so” part is the key. When you hear that, think of it as like what the cable company tells you and remember how that actually turns out. No matter what the Doc says, you should be aware that it could be a few more hours or even days, or maybe next month.   The second way a prison is better than a hospital is how they starve you. “We’re sorry ma’am, but you might need this test done today, or next week, or maybe in June that requires you to fast, so you can’t eat or drink anything, but you can have some ice chips.” After several hours of this - or even days - and enough ice chips to preserve a prize marlin, you are still starving, and no test is in sight. If a prison tried this, it’d be all over the papers and heads would roll, but not at a hospital. Heck, even bread and water would be better than this.   The third way a prison is better than a hospital should be the most obvious. If you need medical care while incarcerated, that care is free! Or free to you anyway.   Well, that does it for the stand-up comedy. Next time, I will tell you about the time when I had to essentially break my father out of an out-of-state hospital that was much worse than a prison, and how a local hospital saved the day. +




Because wallets should be healthy too




J.B. Collum is a local novelist, humorist and columnist who wants to be Mark Twain when he grows up. He may be reached at johnbcollum@gmail.com

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Will he ever get one right? Probably not.




Questions. And answers. On page 13.


Your turn for what? To tell the tale of your medical experiences for Medicine in the First Person. With your help, we’d like to make this a feature in every issue of the Medical Examiner. After all, everybody has a story of something health- or medicine-related, and lots of people have many stories. Send your interesting (or even semi-interesting) stories to the Medical Examiner, PO Box 397, Augusta, GA 30903 or e-mail to Dan@AugustaRx.com. See our “No Rules Rules” below. Thanks!

“My leg was broken in three places.”

“This was on my third day in Afghanistan.” “I lost 23 pounds.” “We had triplets.” “He was just two when he died.” “The smoke detector woke me up.” “It took “She saved 48 stitches.” my life.” “I sure learned my lesson.” “The cause was a mystery for a long time.” “The nearest hospital “They took me to the hospital by helicopter.” “I retired from medicine was 30 miles away.” “I thought, ‘Well, this is it’.” seven years ago.”

“Now THAT hurt!” “OUCH!”

“Turned out it was only indigestion.”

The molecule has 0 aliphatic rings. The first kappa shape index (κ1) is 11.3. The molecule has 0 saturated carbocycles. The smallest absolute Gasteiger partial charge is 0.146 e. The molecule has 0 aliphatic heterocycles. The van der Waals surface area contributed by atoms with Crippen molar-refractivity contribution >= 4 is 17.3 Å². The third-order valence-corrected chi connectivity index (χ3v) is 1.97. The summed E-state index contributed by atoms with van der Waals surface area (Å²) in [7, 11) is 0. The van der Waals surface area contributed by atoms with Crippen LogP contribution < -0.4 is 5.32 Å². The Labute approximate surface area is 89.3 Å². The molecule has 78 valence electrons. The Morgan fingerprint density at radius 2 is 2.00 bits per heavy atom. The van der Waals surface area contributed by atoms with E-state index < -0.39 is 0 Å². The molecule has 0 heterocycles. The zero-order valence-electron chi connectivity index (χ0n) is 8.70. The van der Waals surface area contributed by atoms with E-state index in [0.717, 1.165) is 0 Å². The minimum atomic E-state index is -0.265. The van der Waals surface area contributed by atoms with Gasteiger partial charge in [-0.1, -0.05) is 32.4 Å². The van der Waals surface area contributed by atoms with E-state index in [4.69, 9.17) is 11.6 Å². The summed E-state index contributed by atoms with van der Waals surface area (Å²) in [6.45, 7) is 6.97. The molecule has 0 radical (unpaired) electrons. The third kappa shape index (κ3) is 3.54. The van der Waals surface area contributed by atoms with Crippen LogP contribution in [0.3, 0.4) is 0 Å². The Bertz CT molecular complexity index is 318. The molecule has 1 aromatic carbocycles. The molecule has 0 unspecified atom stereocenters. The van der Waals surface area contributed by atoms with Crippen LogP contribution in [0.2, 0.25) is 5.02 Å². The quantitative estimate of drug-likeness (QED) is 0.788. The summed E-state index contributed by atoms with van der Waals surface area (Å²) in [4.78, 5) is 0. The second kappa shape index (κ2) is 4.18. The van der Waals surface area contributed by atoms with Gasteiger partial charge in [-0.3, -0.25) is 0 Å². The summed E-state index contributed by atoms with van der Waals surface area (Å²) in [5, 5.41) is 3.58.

“He doesn’t remember a thing.” “I’m not supposed to be alive.” “It was a terrible tragedy.” “And that’s when I fell.” NOTHING SEEMED “The ambulance crashed.” “It was my first year “At first I thought it was something I ate.” TO HELP, UNTIL... “It seemed like a miracle.” of medical school.”

Everybody has a story. Tell us yours.

Here’s our “No Rules Rules.” We’ll publish your name and city, or keep you anonymous. Your choice. Length? Up to you. Subject? It can be a monumental medical event or just a stubbed toe. It can make us laugh or make us cry. One thing we’re not interested in, however: please, no tirades against a certain doctor or hospital. Ain’t nobody got time for that.

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  Gut-healthy Fermented Salsa Verde is a quick and easy recipe made with fresh tomatillos, garlic, cilantro, and a kick of jalapenos. Fermented salsa is made fresh then allowed to culture for several days in a closed container on the kitchen counter. This process imparts a uniquely complex flavor with acidic undertones. Fermentation helps preserve the food and makes it more nutrientdense.   It happens when microbes such as yeast and bacteria metabolize the carbohydrates in a food and produce acid, says Jennifer McGruther, author of The Nourished Kitchen cookbook.   Fermented foods like salsa, sauerkraut, kimchi, and certain drinks are a great source of probiotics. The chemical process to culture a good probiotic sourced food is simple to do. The probiotics that are created through fermentation are very beneficial for digestive health. Fermenting foods can also change the nutritional content a little bit. It can increase the B vitamins in the food, accoording to Torey Ar mul, a registered dietitian nutritionist in Columbus, Ohio, and a spokesperson for the Academy of Nutrition and Dietetics.     “[Fermentation] has been linked to bowel regularity, even improvements in blood pressure, and blood sugar control.” There are a lot of things that happen when a food is fermented – the probiotics, the nutritional value, can all lead to good benefits for a healthy gut.   Here are some tips to help you create great fermented salsa:   Look for bubbles. Tiny bubbles should appear at

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Fermented Salsa Verde the surface of your salsa while it ferments. They are a good sign that the beneficial bacteria are doing their job. Look for color changes. As the salsa ferments, it will become more acidic, and this may cause it to change color from vivid green to a dull green.   Don’t skimp on salt. Adding salt to the salsa helps keep mold and other microbes that can cause spoilage away, allowing beneficial bacteria to grow. Fermented Salsa Verde Ingredients: • 14 oz fresh tomatillos, husked and quartered • 3 medium jalapenos, seeded and quartered • 3 medium garlic cloves • 1 cup coarsely chopped fresh cilantro • 1 teaspoon ground coriander

• 1 medium lime, juiced • 2 teaspoons salt • 1/3 cup sweet onion quartered Instructions:   Place all ingredents into a food processor. Process for 1-2 minutes until salsa is smooth.   Place in a glass quart jar and seal tightly with lid.   Allow to ferment for 4 days on the counter at room temperature, then place in refrigerator for up to 3 months. I like to write the use-by date on the lid. + by Gina Dickson, an Augusta mom to six and Gigi to ten. Her website, intentionalhospitality. com, celebrates gathering with friends, cooking great healthy meals and sharing life around the table. Also on Instagram @ intentionalhospitality